Improving wellbeing, financial literacy and equity
Ultra-poverty in hard-to-reach areas is characterized by a lack of access to basic necessities, including sanitation, clean water, and health services. These challenges act as barriers for families to invest time and already limited resources into improving incomes, creating a generational cycle that is difficult to break.
Raising The Village addresses these barriers by providing training on and ensuring the adoption of best practices on hygiene and sanitation (WASH training), providing access to clean water based on community needs, and creating preventative health awareness through Health Outreaches (HOR). As a result, our Partner Communities report fewer instances of water and non-water-borne illnesses compared to Peers, with the households reporting no illnesses earning an average of $0.62/day more than those with a single illness.
Water, Sanitation and Hygiene (WASH) Training
Awareness on prevention, sanitation and hygiene practices such as tippy taps for handwashing and constructing functional and clean latrines and bathrooms with proper drainage help families reduce the instances of diseases and illnesses. Through ongoing follow-up visits, our team ensures high adoption levels of these practices. Households with high adoption rates report fewer illnesses compared to households with low adoption.
Access to Clean Water
We work with partner communities to construct, rehabilitate, and protect clean water sources in water-stressed communities based on the community’s need analysis. With access to clean water within a km of their homestead, partner households are able to not only save time, particularly women and children but also reduce the incidence of water-borne illnesses significantly. With a reduction in collection time, and illnesses, Partner Household’s income and net wealth increase.
Our teams work with health extension workers to create preventative health awareness in last-mile communities through Health Outreaches. These sessions include education on nutrition, family planning, maternal health, stress management, and prevention from and care of common ailments. Our health outreach sessions also include creating awareness of preventative measures in the fight against communicable diseases and the best standard operating procedures.
Partner communities receive training on nutrition and are provided with a large variety of vegetable seedlings for communities to transplant in their home gardens for a sustainable, reliable, and nutritious food supply for each family and maximize a 5×5 metre garden or grow in existing household items such as cans. As a result, our Partner Communities are able to spend less on buying vegetables, improve their health and nutrition, and have an additional source of income by selling the surplus.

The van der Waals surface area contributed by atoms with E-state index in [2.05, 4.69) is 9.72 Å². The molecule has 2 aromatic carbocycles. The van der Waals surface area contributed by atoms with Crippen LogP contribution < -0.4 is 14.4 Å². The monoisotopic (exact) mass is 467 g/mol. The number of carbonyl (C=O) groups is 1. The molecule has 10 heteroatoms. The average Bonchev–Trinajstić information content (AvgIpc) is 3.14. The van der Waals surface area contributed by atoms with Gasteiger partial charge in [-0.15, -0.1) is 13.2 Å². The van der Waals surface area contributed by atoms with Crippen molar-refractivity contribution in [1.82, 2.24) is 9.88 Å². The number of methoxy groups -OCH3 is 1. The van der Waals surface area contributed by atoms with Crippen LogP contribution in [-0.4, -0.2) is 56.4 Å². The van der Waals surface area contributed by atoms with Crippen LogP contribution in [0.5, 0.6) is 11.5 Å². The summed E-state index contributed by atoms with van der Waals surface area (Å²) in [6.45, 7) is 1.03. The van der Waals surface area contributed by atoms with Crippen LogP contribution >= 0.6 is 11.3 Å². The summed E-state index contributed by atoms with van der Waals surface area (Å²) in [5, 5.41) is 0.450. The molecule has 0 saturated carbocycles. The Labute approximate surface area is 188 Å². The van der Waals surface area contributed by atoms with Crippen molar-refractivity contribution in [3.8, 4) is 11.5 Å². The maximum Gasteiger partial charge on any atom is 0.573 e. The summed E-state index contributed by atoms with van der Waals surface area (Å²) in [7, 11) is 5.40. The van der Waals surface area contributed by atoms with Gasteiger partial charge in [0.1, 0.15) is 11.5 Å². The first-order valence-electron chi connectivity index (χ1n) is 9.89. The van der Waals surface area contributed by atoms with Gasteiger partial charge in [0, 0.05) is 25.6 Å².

Women represent the majority of ultra-poor subsistence farmers in Uganda. To eradicate ultra-poverty in Uganda, we have to create space for and design plans with women at the forefront. Villages with women in positions of leadership become our most successful partners and consistently show the greatest improvements in household income.
Creating a safe space for women to dialogue and collectively identify their concerns, priorities, and goals is the foundation of every successful partnership. Facilitating the opportunity for women’s voices to be heard within the community opens minds and changes the traditional dynamic.
Since women often serve as the primary caregiver in their homes, we create time and space by addressing household constraints and top-of-mind concerns such as improved access to water, agriculture, nutrition, and door-step health visits. Addressing these core issues creates availability for women to participate in village training and leadership opportunities and offers many women a moment to finally catch their breath.
We design our programs to focus on providing seeds for crops traditionally identified as “women’s crops”, addressing gaps such as the availability of farming tools and women’s initiatives that put power primarily into the hands of women. The results of these programs consistently benefit the entire household. The intentional design encourages women to step into decision-making and leadership roles for the very first time.
Additionally, through training and ongoing sensitization, we work with partner households on increasing joint decision-making and engagement between men and women on family planning, education, household spending, and other important issues. To read more about how we partner with women in rural communities, click here.
Healthy Households Training Program
To ensure skill development as well as an increased willingness of community members to elect gender equitable groups, a series of financial literacy, financial inclusion, gender equality, and behavior and mindset change training are delivered to provide them with a better understanding regarding budgeting, time management, household income, and gender roles, alongside income diversification and investment, and promoting a savings culture.